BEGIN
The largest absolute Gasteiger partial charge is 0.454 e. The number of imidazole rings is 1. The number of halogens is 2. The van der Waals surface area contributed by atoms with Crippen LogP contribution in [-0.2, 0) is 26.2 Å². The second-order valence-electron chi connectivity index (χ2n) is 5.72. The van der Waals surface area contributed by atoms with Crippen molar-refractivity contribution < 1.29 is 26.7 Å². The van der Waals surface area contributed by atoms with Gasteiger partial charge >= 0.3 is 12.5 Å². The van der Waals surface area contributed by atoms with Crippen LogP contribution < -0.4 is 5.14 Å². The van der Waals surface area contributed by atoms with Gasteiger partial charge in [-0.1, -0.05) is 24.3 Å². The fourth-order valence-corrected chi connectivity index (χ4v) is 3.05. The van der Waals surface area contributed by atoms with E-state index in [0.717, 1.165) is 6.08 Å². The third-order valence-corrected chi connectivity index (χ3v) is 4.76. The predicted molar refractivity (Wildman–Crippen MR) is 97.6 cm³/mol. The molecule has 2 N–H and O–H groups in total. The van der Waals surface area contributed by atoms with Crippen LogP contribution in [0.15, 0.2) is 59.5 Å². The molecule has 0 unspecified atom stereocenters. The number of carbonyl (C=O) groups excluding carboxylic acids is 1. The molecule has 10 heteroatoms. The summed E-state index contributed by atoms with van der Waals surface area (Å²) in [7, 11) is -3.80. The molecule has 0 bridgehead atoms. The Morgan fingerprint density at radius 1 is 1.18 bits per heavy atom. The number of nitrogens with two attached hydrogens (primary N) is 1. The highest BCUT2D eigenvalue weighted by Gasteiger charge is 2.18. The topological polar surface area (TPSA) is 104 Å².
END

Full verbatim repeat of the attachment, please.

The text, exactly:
The largest absolute Gasteiger partial charge is 0.454 e. The number of imidazole rings is 1. The number of halogens is 2. The van der Waals surface area contributed by atoms with Crippen LogP contribution in [-0.2, 0) is 26.2 Å². The second-order valence-electron chi connectivity index (χ2n) is 5.72. The van der Waals surface area contributed by atoms with Crippen molar-refractivity contribution < 1.29 is 26.7 Å². The van der Waals surface area contributed by atoms with Gasteiger partial charge >= 0.3 is 12.5 Å². The van der Waals surface area contributed by atoms with Crippen LogP contribution < -0.4 is 5.14 Å². The van der Waals surface area contributed by atoms with Gasteiger partial charge in [-0.1, -0.05) is 24.3 Å². The fourth-order valence-corrected chi connectivity index (χ4v) is 3.05. The van der Waals surface area contributed by atoms with E-state index in [0.717, 1.165) is 6.08 Å². The third-order valence-corrected chi connectivity index (χ3v) is 4.76. The predicted molar refractivity (Wildman–Crippen MR) is 97.6 cm³/mol. The molecule has 2 N–H and O–H groups in total. The van der Waals surface area contributed by atoms with Crippen LogP contribution in [0.15, 0.2) is 59.5 Å². The molecule has 0 unspecified atom stereocenters. The number of carbonyl (C=O) groups excluding carboxylic acids is 1. The molecule has 10 heteroatoms. The summed E-state index contributed by atoms with van der Waals surface area (Å²) in [7, 11) is -3.80. The molecule has 0 bridgehead atoms. The Morgan fingerprint density at radius 1 is 1.18 bits per heavy atom. The number of nitrogens with two attached hydrogens (primary N) is 1. The highest BCUT2D eigenvalue weighted by Gasteiger charge is 2.18. The topological polar surface area (TPSA) is 104 Å².